Meynard fills the story with details of three characters: the grandmother who is traveling through the universe at relativistic speeds, and whose life is broadcast to their home in slow motion; Aurinn, a first timer who doesn’t believe she has any sins, but when she confesses and is absolved winds up hospitalized; and an alien, whose sins are more human than those found in humans.

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Birthday Reviews: Mary A. Turzillo’s “Thumbkin, Caesar, Princess, and Troll”

Tuesday, June 12th, 2018 | Posted by Steven H Silver

Cover by Randy Asplund

Cover by Randy Asplund

Mary A. Turzillo was born on June 12, 1940. She is married to fellow science fiction author Geoffrey A. Landis.

Turzillo won the Nebula Award for her novelette “Mars Is No Place for Children,” which also topped the readers poll for Science Fiction Age, the magazine in which it appeared. She won two Elgin Awards for poetry chapbooks for her collection Lovers & Killers and for the collection Sweet Poison, written in collaboration with Marge Simon, both of which were nominated for the Bram Stoker Award, as was the poetry collection Satan’s Sweetheart, written by Turzillo and Simon. Turzillo’s poetry has also been nominated for both the Dwarf Star Award and the Rhysling Award. She has also been nominated for the British SF Association Award.

Turzillo sold “Thumbkin, Caesar, Princess, and Troll” to Stanley Schmidt and the story was published in the October 2002 issue of Analog Science Fiction and Fact. It has not been reprinted.

“Thumbkin, Caesar, Princess, and Troll” has a title reminiscent of a fairy tale , and despite its setting in a future Ohio focusing on nanotechnology, it has the trappings of a fairy tale to go along with the title. Thumbkin is a genetically modified genius who was bred to be only twelve centimeters tall by parents who though it would improve his chances to become an astronaut before an anti-science wave swept the country and destroyed the space program.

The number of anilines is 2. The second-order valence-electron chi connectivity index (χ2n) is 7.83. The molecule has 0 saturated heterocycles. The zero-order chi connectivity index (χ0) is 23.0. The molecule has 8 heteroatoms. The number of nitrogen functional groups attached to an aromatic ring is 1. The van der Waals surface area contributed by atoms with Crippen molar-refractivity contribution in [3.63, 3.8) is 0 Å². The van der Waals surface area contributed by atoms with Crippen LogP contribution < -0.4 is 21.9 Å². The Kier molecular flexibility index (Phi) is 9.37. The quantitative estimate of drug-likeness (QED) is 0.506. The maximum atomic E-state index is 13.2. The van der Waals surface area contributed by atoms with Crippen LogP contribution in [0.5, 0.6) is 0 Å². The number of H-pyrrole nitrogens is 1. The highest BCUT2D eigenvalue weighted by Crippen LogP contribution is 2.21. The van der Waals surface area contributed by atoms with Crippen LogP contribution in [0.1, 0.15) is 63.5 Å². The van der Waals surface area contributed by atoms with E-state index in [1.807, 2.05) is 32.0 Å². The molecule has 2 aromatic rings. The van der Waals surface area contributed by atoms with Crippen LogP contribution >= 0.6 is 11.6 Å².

At Thumbkin’s graduation, Harry P. Caesar promised his company and his daughter’s hand to anyone who could solve three seemingly impossible problems. Naturally Thumbkin, as the hero of the story, was able to come up with solutions. Of course, Princess Caesar didn’t necessarily want to marry a twelve centimeter tall genius, especially when she was already dating a drug lord, Dick Troll.

The idea of a father giving his daughter in marriage to the winner of a contest is pervasive in fairy tales and despite his offer, Caesar, Thumbkin, and Princess are all well aware of how misogynistic the arrangement is. When Thumbkin goes to Caesar to seek his prize, Caesar explains that the decision must be Princess’s, something Thumbkin acknowledges, even as he works to “win” her from Troll.